A depressive episode, which may be prolonged, arises in the aftermath of a schizophrenic illness. Some schizophrenic symptoms, either “positive” or “negative”, must still be present but they no longer dominate the clinical picture. These depressive states are associated with an increased risk of suicide. If the patient no longer has any schizophrenic symptoms, a depressive episode should be diagnosed (F32.-). If schizophrenic symptoms are still florid and prominent, the diagnosis should remain that of the appropriate schizophrenic subtype (F20.0-F20.3).
F20.5 Residual schizophrenia
A chronic stage in the development of a schizophrenic illness in which there has been a clear progression from an early stage to a later stage characterized by long- term, though not necessarily irreversible, “negative” symptoms, e.g. psychomotor slowing; underactivity; blunting of affect; passivity and lack of initiative; poverty of quantity or content of speech; poor nonverbal communication by facial expression, eye contact, voice modulation and posture; poor self-care and social performance.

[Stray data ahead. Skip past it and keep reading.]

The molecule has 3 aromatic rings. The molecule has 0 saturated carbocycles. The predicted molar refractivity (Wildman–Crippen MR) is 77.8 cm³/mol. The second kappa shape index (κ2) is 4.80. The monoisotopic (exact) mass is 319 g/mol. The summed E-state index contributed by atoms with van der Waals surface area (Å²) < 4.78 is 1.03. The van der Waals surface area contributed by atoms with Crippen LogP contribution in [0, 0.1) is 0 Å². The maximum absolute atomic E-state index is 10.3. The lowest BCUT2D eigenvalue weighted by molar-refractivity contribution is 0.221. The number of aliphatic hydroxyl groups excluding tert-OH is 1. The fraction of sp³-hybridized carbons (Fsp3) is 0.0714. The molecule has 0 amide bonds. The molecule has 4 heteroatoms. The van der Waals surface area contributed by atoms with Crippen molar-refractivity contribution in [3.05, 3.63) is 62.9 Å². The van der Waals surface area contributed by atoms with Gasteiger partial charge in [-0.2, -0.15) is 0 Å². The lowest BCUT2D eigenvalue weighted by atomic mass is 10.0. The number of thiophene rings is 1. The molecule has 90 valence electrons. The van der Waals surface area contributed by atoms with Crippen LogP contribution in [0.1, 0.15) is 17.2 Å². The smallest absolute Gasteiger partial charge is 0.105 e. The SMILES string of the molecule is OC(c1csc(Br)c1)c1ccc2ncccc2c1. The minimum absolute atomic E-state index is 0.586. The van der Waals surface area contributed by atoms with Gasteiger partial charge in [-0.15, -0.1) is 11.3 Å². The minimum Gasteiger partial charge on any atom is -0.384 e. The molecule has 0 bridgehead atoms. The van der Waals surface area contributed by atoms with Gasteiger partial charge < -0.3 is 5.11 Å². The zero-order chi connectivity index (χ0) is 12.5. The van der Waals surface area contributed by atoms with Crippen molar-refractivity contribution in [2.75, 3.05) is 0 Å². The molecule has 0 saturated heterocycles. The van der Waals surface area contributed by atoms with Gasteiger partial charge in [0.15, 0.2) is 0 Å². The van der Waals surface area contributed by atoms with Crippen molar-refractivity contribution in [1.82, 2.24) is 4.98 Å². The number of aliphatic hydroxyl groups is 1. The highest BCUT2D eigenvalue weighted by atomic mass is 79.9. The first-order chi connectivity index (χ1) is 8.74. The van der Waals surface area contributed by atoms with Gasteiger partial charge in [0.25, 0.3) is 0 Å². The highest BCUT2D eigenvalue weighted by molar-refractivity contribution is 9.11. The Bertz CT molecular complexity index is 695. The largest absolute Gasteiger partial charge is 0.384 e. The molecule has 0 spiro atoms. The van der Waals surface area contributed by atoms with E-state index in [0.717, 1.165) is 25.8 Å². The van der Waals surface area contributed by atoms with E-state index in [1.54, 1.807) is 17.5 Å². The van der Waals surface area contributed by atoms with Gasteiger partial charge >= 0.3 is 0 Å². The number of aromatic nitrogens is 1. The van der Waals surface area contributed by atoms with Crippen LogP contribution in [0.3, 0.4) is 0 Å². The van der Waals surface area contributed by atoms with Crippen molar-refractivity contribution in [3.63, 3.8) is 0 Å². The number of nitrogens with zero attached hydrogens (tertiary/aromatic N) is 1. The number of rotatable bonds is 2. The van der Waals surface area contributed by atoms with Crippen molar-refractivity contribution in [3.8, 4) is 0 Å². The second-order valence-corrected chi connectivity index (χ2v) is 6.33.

Chronic undifferentiated schizophrenia
Schizophrenic residual state
F20.6 Simple schizophrenia
A disorder in which there is an insidious but progressive development of oddities of conduct, inability to meet the demands of society, and decline in total performance. The characteristic negative features of residual schizophrenia (e.g. blunting of affect and loss of volition) develop without being preceded by any overt psychotic symptoms.
F21 Schizotypal disorder
A disorder characterized by eccentric behaviour and anomalies of thinking and affect which resemble those seen in schizophrenia, though no definite and characteristic schizophrenic anomalies occur at any stage. The symptoms may include a cold or inappropriate affect; anhedonia; odd or eccentric behaviour; a tendency to social withdrawal; paranoid or bizarre ideas not amounting to true delusions; obsessive ruminations; thought disorder and perceptual disturbances; occasional transient quasi-psychotic episodes with intense illusions, auditory or other hallucinations, and delusion-like ideas, usually occurring without external provocation. There is no definite onset and evolution and course are usually those of a personality disorder.
Latent schizophrenic reaction
Schizotypal personality disorder
Asperger's syndrome (F84.5)
schizoid personality disorder (F60.1)
F22 Persistent delusional disorders
Includes a variety of disorders in which long-standing delusions constitute the only, or the most conspicuous, clinical characteristic and which cannot be classified as organic, schizophrenic or affective. Delusional disorders that have lasted for less than a few months should be classified, at least temporarily, under F23.